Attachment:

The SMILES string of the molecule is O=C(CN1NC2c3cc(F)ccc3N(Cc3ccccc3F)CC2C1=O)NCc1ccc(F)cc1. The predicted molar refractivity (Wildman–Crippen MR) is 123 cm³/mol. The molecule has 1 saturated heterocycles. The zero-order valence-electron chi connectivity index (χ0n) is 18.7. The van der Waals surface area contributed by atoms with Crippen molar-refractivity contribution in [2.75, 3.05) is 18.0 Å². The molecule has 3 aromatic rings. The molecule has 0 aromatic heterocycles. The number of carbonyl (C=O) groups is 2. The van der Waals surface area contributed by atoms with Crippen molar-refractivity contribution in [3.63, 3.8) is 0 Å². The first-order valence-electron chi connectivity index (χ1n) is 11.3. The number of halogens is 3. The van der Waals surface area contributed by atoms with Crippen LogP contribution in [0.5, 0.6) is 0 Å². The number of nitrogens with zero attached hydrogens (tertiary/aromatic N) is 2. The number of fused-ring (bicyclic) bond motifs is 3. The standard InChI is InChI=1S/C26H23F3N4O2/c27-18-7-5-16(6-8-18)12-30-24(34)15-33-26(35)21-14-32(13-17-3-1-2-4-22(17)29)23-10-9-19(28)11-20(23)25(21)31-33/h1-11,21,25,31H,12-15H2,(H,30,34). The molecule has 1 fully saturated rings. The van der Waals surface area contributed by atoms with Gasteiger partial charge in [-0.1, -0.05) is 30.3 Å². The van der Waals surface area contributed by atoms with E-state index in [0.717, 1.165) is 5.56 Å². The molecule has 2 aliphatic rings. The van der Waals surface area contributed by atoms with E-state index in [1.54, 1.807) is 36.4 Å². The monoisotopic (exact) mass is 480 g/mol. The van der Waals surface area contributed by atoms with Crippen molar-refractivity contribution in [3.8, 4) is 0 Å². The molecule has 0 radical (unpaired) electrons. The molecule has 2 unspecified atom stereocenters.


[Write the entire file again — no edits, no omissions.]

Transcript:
The SMILES string of the molecule is O=C(CN1NC2c3cc(F)ccc3N(Cc3ccccc3F)CC2C1=O)NCc1ccc(F)cc1. The predicted molar refractivity (Wildman–Crippen MR) is 123 cm³/mol. The molecule has 1 saturated heterocycles. The zero-order valence-electron chi connectivity index (χ0n) is 18.7. The van der Waals surface area contributed by atoms with Crippen molar-refractivity contribution in [2.75, 3.05) is 18.0 Å². The molecule has 3 aromatic rings. The molecule has 0 aromatic heterocycles. The number of carbonyl (C=O) groups is 2. The van der Waals surface area contributed by atoms with Crippen molar-refractivity contribution in [3.63, 3.8) is 0 Å². The first-order valence-electron chi connectivity index (χ1n) is 11.3. The number of halogens is 3. The van der Waals surface area contributed by atoms with Crippen LogP contribution in [0.5, 0.6) is 0 Å². The number of nitrogens with zero attached hydrogens (tertiary/aromatic N) is 2. The number of fused-ring (bicyclic) bond motifs is 3. The standard InChI is InChI=1S/C26H23F3N4O2/c27-18-7-5-16(6-8-18)12-30-24(34)15-33-26(35)21-14-32(13-17-3-1-2-4-22(17)29)23-10-9-19(28)11-20(23)25(21)31-33/h1-11,21,25,31H,12-15H2,(H,30,34). The molecule has 1 fully saturated rings. The van der Waals surface area contributed by atoms with Gasteiger partial charge in [-0.1, -0.05) is 30.3 Å². The van der Waals surface area contributed by atoms with E-state index in [0.717, 1.165) is 5.56 Å². The molecule has 2 aliphatic rings. The van der Waals surface area contributed by atoms with E-state index in [1.54, 1.807) is 36.4 Å². The monoisotopic (exact) mass is 480 g/mol. The van der Waals surface area contributed by atoms with Crippen molar-refractivity contribution in [3.8, 4) is 0 Å². The molecule has 0 radical (unpaired) electrons. The molecule has 2 unspecified atom stereocenters.